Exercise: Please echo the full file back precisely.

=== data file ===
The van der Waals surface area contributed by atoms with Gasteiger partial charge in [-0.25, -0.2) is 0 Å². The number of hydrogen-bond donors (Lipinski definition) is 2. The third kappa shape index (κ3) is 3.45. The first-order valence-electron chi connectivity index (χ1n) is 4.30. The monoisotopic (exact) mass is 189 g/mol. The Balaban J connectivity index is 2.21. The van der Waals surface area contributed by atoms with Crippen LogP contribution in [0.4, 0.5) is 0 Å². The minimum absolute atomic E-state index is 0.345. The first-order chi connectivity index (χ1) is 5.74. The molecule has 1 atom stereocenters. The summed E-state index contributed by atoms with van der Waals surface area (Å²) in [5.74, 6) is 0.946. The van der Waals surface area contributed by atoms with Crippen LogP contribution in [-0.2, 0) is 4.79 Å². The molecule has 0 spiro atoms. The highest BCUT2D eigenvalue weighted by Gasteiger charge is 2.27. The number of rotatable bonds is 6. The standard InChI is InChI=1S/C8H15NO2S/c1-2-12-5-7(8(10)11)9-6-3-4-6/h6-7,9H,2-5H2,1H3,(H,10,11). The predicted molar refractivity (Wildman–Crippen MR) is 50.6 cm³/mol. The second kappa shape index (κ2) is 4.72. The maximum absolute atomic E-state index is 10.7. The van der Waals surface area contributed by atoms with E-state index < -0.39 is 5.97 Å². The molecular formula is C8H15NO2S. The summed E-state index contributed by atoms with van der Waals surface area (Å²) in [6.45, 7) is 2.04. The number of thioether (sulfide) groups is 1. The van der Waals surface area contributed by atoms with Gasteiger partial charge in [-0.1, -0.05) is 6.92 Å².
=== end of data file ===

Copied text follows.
The van der Waals surface area contributed by atoms with Gasteiger partial charge in [-0.25, -0.2) is 0 Å². The number of hydrogen-bond donors (Lipinski definition) is 2. The third kappa shape index (κ3) is 3.45. The first-order valence-electron chi connectivity index (χ1n) is 4.30. The monoisotopic (exact) mass is 189 g/mol. The Balaban J connectivity index is 2.21. The van der Waals surface area contributed by atoms with Crippen LogP contribution in [0.4, 0.5) is 0 Å². The minimum absolute atomic E-state index is 0.345. The first-order chi connectivity index (χ1) is 5.74. The molecule has 1 atom stereocenters. The summed E-state index contributed by atoms with van der Waals surface area (Å²) in [5.74, 6) is 0.946. The van der Waals surface area contributed by atoms with Crippen LogP contribution in [-0.2, 0) is 4.79 Å². The molecule has 0 spiro atoms. The highest BCUT2D eigenvalue weighted by Gasteiger charge is 2.27. The number of rotatable bonds is 6. The standard InChI is InChI=1S/C8H15NO2S/c1-2-12-5-7(8(10)11)9-6-3-4-6/h6-7,9H,2-5H2,1H3,(H,10,11). The predicted molar refractivity (Wildman–Crippen MR) is 50.6 cm³/mol. The second kappa shape index (κ2) is 4.72. The maximum absolute atomic E-state index is 10.7. The van der Waals surface area contributed by atoms with E-state index < -0.39 is 5.97 Å². The molecular formula is C8H15NO2S. The summed E-state index contributed by atoms with van der Waals surface area (Å²) in [6.45, 7) is 2.04. The number of thioether (sulfide) groups is 1. The van der Waals surface area contributed by atoms with Gasteiger partial charge in [-0.1, -0.05) is 6.92 Å².